Opinion of Kingman's Performance

Wednesday, January 23, 2013

Hero, Villian, Despised, Revered…Leo Durocher in Dodger History.

Over the next few posts, the impact of Leo Durocher on Dodger history is to be discussed.  It seems that the more I research this controversiaol figure, the more there is to tell.  He's probably one of the most colorful figures in baseball history


Leo Durocher as a rookie with the  World Champion Yankees, 1928. (photo by Chales M. Conlon)

In 1976, upon hearing that the Japanese Pacific League Saitama Seibu Lions had hired Leo Durocher to manage their ball club, Vin Scully said it best.  “It took the U.S. 35 years to get revenge for Pearl Harbor.”

Leo Ernest Durocher could be described with almost every adjective in the dictionary.  He was about as controversial as they come.  Colorful and outspoken.  Certainly not dull.  No person maintained as prominent a place in Dodger history during the 30’s, 40’s, 50’s 60’s and even 70’s as Leo Durocher.  As a player, manager, coach, hated rival, hero, and even saboteur, this man played all roles and never minced words.  Durocher could easily be labeled as a gambler, a great baseball strategist, a  womanizer, a philanthropist, a manipulator, a charmer, a motivator and a cheat.  And all in the space of 24 hours.  Leo and controversy went hand in hand, all the way back to the 1920’s when he was a young ballplayer fighting Ty Cobb up until the 1970s when Cesar CedeƱo played for him.

He was a gold glove type infielder and weak hitting batter who in his best year hit .286.  Born and raised in tenement housing in West Springfield, Massachusetts.   He grew up on the streets with mobsters as friends.  As a teenager,  Leo learned to gamble, shoot pool and hustle with the best of them.  It is said he learned the tricks of the scamming trade from the experts in those tough streets.  By the time Durocher had broken into baseball, he was skilled at cheating in cards, hustling people and collecting debts.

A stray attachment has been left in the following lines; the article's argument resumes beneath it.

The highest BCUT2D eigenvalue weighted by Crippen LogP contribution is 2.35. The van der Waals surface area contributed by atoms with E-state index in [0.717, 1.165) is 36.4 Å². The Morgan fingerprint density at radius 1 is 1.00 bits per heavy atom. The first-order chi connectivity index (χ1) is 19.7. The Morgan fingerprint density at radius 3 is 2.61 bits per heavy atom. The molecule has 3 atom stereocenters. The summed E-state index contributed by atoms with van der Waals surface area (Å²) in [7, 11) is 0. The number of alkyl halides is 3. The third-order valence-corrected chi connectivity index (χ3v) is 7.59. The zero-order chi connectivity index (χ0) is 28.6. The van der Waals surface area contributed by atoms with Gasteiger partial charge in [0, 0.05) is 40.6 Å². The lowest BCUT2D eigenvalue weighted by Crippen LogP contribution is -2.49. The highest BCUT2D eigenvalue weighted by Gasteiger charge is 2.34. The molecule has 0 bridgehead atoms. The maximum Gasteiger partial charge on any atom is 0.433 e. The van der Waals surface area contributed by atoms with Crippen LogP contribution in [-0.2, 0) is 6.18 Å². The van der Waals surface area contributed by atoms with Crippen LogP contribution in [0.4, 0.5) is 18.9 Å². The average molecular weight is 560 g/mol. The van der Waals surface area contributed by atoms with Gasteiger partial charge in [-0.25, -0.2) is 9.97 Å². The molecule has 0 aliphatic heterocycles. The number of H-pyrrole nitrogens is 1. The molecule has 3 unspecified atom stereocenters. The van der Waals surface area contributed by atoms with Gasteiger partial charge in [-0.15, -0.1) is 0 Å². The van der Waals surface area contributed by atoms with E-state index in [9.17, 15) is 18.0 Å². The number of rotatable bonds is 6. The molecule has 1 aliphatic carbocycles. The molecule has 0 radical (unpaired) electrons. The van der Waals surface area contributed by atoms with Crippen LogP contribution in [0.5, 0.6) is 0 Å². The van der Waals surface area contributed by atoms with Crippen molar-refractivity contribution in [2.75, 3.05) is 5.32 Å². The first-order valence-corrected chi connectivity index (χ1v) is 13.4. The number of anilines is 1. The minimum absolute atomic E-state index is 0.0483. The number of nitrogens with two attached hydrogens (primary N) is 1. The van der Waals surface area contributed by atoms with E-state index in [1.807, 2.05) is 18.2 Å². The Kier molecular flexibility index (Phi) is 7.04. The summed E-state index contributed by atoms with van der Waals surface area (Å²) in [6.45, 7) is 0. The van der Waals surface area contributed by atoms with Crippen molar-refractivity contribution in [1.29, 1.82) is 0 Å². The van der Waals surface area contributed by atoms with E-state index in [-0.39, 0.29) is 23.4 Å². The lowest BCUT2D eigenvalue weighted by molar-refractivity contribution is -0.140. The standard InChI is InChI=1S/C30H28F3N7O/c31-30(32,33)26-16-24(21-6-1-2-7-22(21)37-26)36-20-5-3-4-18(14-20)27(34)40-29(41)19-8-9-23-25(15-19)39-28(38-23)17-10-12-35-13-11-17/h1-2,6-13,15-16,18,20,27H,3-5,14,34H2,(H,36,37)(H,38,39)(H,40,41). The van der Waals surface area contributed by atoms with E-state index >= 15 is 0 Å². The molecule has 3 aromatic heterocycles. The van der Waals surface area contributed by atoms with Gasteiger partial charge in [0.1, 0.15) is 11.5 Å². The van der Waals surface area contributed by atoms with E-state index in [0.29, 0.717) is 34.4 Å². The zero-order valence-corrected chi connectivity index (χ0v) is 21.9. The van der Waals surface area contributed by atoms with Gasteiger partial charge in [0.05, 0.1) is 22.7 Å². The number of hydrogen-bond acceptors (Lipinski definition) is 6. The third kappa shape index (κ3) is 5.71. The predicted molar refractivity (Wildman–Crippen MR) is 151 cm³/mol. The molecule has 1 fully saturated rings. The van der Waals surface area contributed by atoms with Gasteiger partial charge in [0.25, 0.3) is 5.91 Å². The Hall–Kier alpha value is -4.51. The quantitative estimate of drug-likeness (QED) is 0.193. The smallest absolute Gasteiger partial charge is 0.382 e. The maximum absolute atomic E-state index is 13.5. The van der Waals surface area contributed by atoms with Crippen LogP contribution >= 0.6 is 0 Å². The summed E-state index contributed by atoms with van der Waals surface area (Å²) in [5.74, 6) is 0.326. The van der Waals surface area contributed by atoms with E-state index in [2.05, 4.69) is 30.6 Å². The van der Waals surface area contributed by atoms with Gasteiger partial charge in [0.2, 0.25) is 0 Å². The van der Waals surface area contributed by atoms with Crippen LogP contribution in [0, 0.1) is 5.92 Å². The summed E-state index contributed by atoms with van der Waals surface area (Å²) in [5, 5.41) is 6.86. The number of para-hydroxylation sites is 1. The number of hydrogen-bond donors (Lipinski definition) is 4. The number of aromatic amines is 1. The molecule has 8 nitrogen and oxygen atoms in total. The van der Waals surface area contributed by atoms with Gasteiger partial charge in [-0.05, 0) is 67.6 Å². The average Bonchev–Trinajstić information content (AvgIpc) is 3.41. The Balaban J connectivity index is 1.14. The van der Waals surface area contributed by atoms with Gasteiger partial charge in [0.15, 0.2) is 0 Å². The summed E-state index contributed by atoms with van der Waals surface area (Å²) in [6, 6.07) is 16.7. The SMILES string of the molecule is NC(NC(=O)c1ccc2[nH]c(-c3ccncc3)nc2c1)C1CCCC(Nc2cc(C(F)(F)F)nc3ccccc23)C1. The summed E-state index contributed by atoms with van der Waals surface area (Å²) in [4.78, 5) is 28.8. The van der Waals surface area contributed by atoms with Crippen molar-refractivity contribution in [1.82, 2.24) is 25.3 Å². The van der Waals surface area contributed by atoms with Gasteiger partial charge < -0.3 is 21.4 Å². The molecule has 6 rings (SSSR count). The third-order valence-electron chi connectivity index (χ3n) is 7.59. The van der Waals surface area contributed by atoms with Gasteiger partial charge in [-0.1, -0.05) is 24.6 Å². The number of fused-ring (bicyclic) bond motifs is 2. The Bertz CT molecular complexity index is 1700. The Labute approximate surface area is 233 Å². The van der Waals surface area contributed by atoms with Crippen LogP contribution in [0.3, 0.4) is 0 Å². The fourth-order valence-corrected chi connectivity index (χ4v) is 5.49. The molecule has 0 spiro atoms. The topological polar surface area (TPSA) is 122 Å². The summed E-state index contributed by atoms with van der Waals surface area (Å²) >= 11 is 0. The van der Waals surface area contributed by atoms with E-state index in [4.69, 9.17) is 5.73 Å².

In 1925 he was playing in the minors with the Hartford A league club when Hartford Manager Paddy O’Connor caught him red handed with marked bills that he suspected his young shortstop would steal.   Reports of missing money from other ball players pointed towards their young and brash shortstop.  With his teammates wanting to beat him to a pulp, O’Connor insisted the Durocher remain with the club until the pennant race was over, with the promise that he’d get rid of him once the season ended.

Hartford won and O’Connor kept his word, selling off Durocher to the Yankee organization for $12,000.

Durocher continued in his controversial ways.  He was up with the Yankees briefly in 1925 and to stay with the Championship team in1928.  There his arrogant style, living above his means, and his show-offish nature rubbed teammates the wrong way.  Nicknamed “Fifth Avenue” due to his flashy style and expensive tastes.  He had penchant for dressing to the nines, something that his rookie wages could not afford.   Durocher was always in debt and someone known for passing bad checks.  The only thing that kept Durocher with the ball club was Manager Miller Huggins, who took a liking to the loud mouthed youngster.

Ty Cobb, 1927 photo when he was player/manager of the Philadelphia Athletics

Leo was a gutsy player on the field.  Legend has it that he took on the great Ty Cobb during that 1928 rookie season.  Cobb, was player/manager of the Philadelphia Athletics and could still bring it on the field.  Thirty years after the fact, there were stories circulating that Durocher purposefully collided with Cobb as he rounded second heading for third, causing the Georgia Peach to stumble and fall, only to be thrown out at third base.  Cobb was said to have threatened to end the rookie's career then and there.  Cobb claims it never happened.  Frankie Frisch says that a gutsy Durocher yelled at Cobb, "that'll hold you, you old goat!"  Durocher claimed in his 1975 autobiography Nice Guys Finish Last, that  no such words were said and that it was an unintentional collision: